I heard that so often growing up.
I’ve said it myself with my kids.
I think it is embedded subliminally when they hand you your first child at the hospital. And even with the warnings, we all have jumped off many bridges growing up.
Let me save you from one.
Often, I get pulled into a “quick” internal discussion to provide an answer to a client who has asked us to “give me ideas on how to do ‘insert type of reward program’.”
Being extremely client-focused our sales and operations teams spring into action wanting to respond quickly. After all, they think, we’ve done these types of programs hundreds of times we should have plenty of ideas on what the client could do. And trust me. We do.
You know who else has hundreds of ideas on how to do something? Doctors.
But would you ask a doctor for ideas on what you should do for “heart health” and then pick one idea from a list of the answers? What if one of the most successful options for heart health was a quadruple bypass? Would you do that because the doctor said they were really popular and she’s done a ton of them and they all worked?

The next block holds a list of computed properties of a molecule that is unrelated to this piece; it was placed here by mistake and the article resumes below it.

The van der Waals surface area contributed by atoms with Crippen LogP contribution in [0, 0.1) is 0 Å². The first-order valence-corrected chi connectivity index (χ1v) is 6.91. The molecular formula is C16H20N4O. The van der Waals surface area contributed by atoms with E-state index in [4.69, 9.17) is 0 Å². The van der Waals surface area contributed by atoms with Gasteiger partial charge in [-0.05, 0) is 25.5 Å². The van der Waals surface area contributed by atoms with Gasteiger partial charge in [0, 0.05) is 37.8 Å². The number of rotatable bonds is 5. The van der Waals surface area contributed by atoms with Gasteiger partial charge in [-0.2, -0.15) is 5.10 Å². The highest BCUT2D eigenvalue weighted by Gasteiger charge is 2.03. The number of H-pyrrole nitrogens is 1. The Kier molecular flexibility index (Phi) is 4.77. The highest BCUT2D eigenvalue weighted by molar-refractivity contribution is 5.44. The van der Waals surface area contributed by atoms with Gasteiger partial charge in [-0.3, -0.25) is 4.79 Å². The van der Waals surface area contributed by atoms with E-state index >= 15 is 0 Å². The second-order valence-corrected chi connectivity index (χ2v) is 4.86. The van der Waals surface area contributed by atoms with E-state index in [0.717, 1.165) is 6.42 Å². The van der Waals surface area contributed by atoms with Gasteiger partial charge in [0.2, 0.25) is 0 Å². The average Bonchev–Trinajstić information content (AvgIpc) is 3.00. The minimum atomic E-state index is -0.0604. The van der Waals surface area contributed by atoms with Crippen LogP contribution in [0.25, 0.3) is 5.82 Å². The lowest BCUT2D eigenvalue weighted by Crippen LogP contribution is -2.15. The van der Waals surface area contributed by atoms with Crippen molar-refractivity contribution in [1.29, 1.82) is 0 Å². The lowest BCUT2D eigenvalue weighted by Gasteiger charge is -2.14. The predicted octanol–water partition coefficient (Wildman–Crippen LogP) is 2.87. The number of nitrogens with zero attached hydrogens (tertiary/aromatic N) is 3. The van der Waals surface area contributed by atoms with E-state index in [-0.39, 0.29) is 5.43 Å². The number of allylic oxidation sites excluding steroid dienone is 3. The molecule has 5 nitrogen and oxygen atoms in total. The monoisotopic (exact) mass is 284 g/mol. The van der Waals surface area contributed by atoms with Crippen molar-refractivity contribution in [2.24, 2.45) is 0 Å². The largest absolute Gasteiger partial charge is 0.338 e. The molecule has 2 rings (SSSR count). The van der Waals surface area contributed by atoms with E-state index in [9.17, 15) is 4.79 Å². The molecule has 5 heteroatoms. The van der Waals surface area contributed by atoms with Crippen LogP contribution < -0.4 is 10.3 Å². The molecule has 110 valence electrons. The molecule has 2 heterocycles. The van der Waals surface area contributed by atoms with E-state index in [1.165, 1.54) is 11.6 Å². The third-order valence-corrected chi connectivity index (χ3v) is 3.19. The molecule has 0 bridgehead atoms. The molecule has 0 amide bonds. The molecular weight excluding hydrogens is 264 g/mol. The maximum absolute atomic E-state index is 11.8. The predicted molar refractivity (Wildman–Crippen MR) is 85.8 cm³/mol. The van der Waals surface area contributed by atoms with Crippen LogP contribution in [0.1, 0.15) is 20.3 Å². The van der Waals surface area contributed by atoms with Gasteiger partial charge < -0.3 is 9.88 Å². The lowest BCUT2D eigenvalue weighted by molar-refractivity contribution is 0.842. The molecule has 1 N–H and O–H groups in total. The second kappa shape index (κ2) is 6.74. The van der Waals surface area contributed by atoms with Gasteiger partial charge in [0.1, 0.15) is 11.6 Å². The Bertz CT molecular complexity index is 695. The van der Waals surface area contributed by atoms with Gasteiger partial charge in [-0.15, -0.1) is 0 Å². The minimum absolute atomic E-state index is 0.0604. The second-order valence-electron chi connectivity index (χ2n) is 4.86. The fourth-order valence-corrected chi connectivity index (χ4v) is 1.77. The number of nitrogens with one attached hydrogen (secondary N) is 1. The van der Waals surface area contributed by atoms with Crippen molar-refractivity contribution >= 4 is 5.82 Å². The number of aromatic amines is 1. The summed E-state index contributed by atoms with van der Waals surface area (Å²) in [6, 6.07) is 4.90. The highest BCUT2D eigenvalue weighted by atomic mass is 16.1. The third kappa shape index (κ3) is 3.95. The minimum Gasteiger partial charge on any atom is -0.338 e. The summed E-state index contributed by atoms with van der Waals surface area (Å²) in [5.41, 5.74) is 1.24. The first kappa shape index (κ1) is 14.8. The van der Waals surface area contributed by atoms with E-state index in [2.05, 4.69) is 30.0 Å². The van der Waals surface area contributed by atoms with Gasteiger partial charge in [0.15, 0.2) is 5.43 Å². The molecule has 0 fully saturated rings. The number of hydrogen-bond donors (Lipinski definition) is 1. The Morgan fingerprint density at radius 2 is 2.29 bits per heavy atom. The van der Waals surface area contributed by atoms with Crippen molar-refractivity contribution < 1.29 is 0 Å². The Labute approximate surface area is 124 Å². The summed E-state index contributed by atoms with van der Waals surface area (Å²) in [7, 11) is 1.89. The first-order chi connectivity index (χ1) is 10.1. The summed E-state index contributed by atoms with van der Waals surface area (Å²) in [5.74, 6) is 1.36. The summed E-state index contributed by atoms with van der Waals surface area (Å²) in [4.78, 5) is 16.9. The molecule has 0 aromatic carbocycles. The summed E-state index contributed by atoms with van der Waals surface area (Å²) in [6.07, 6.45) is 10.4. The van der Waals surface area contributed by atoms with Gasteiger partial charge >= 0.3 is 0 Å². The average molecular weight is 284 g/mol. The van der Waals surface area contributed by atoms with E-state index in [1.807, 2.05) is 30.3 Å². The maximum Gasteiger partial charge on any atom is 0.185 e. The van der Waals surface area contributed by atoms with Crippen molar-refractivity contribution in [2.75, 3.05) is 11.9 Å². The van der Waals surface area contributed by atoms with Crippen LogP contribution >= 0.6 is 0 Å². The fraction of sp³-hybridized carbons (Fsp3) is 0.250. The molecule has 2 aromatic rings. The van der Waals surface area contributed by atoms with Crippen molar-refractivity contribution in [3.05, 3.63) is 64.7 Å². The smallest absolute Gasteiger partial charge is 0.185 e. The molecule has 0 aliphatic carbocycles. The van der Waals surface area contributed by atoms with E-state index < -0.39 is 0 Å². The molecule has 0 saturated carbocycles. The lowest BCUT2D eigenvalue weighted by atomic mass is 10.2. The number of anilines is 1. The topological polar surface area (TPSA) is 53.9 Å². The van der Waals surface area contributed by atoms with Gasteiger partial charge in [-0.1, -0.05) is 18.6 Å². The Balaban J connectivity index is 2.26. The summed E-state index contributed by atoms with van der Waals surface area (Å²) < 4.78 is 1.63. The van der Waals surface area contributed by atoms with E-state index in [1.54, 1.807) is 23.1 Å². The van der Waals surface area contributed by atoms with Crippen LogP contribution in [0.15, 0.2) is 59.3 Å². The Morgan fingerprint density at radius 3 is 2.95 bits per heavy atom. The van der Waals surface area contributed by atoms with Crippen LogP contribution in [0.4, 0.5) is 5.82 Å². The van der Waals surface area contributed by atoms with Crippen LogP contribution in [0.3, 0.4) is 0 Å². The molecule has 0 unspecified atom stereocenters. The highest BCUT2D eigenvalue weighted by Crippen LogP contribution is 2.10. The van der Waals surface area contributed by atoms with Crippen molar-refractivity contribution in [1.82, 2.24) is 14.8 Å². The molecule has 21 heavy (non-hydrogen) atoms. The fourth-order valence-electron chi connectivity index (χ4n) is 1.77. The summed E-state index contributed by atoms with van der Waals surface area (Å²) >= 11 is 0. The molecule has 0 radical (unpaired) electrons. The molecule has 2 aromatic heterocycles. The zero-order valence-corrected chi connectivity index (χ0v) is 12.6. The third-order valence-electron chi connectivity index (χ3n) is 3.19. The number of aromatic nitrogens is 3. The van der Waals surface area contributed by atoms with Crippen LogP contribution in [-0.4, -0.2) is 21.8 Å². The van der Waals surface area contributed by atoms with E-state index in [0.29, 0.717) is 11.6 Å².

Probably not. At least not without a thorough exam and diagnosis.
And for similar reasons you shouldn’t ask a blanket question about what type of program you should run.
There are so many variables to consider when designing a program, implementing what the “other guy” did isn’t smart and might be the worst decision you can make.
Take few minutes.
Think through the objectives.
Check with what else is going on in the company. Does your VP of Sales have a program running? Does your company already have a strategy in the works? Would the recommendation run counter to other initiatives in the company? Would both those programs fail because they are fighting each other?
Don’t follow others off the bridge.
Don’t do what is popular with everyone else.
Don’t run the program that has the most google hits.
Don’t do what is “getting results” at your competitor.
Don’t do what your incentive company says they are good at.
Don’t do them.